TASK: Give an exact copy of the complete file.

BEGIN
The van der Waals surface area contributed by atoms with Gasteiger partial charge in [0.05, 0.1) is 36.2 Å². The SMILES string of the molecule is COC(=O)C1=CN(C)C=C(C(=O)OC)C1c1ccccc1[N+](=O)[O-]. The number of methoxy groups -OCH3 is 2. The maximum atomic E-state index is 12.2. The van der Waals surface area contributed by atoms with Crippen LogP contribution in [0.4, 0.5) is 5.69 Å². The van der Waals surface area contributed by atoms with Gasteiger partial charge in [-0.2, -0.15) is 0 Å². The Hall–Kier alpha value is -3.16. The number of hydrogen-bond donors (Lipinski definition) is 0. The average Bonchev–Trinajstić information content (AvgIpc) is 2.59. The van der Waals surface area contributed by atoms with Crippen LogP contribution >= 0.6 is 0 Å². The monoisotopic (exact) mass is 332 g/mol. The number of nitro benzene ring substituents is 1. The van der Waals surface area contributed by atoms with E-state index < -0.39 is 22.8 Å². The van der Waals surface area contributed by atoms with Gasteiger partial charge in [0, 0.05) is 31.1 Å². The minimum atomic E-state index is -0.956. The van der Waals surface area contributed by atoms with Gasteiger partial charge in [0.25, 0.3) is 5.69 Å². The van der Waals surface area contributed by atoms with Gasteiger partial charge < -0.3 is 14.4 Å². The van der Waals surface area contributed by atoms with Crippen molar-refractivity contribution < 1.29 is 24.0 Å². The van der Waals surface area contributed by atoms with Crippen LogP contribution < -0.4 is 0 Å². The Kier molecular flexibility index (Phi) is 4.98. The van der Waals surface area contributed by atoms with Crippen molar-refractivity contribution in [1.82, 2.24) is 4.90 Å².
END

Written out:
The van der Waals surface area contributed by atoms with Gasteiger partial charge in [0.05, 0.1) is 36.2 Å². The SMILES string of the molecule is COC(=O)C1=CN(C)C=C(C(=O)OC)C1c1ccccc1[N+](=O)[O-]. The number of methoxy groups -OCH3 is 2. The maximum atomic E-state index is 12.2. The van der Waals surface area contributed by atoms with Crippen LogP contribution in [0.4, 0.5) is 5.69 Å². The van der Waals surface area contributed by atoms with Gasteiger partial charge in [-0.2, -0.15) is 0 Å². The Hall–Kier alpha value is -3.16. The number of hydrogen-bond donors (Lipinski definition) is 0. The average Bonchev–Trinajstić information content (AvgIpc) is 2.59. The van der Waals surface area contributed by atoms with Crippen LogP contribution >= 0.6 is 0 Å². The monoisotopic (exact) mass is 332 g/mol. The number of nitro benzene ring substituents is 1. The van der Waals surface area contributed by atoms with E-state index < -0.39 is 22.8 Å². The van der Waals surface area contributed by atoms with Gasteiger partial charge in [0, 0.05) is 31.1 Å². The minimum atomic E-state index is -0.956. The van der Waals surface area contributed by atoms with Gasteiger partial charge in [0.25, 0.3) is 5.69 Å². The van der Waals surface area contributed by atoms with Gasteiger partial charge < -0.3 is 14.4 Å². The van der Waals surface area contributed by atoms with Crippen molar-refractivity contribution < 1.29 is 24.0 Å². The van der Waals surface area contributed by atoms with Crippen LogP contribution < -0.4 is 0 Å². The Kier molecular flexibility index (Phi) is 4.98. The van der Waals surface area contributed by atoms with Crippen molar-refractivity contribution in [1.82, 2.24) is 4.90 Å².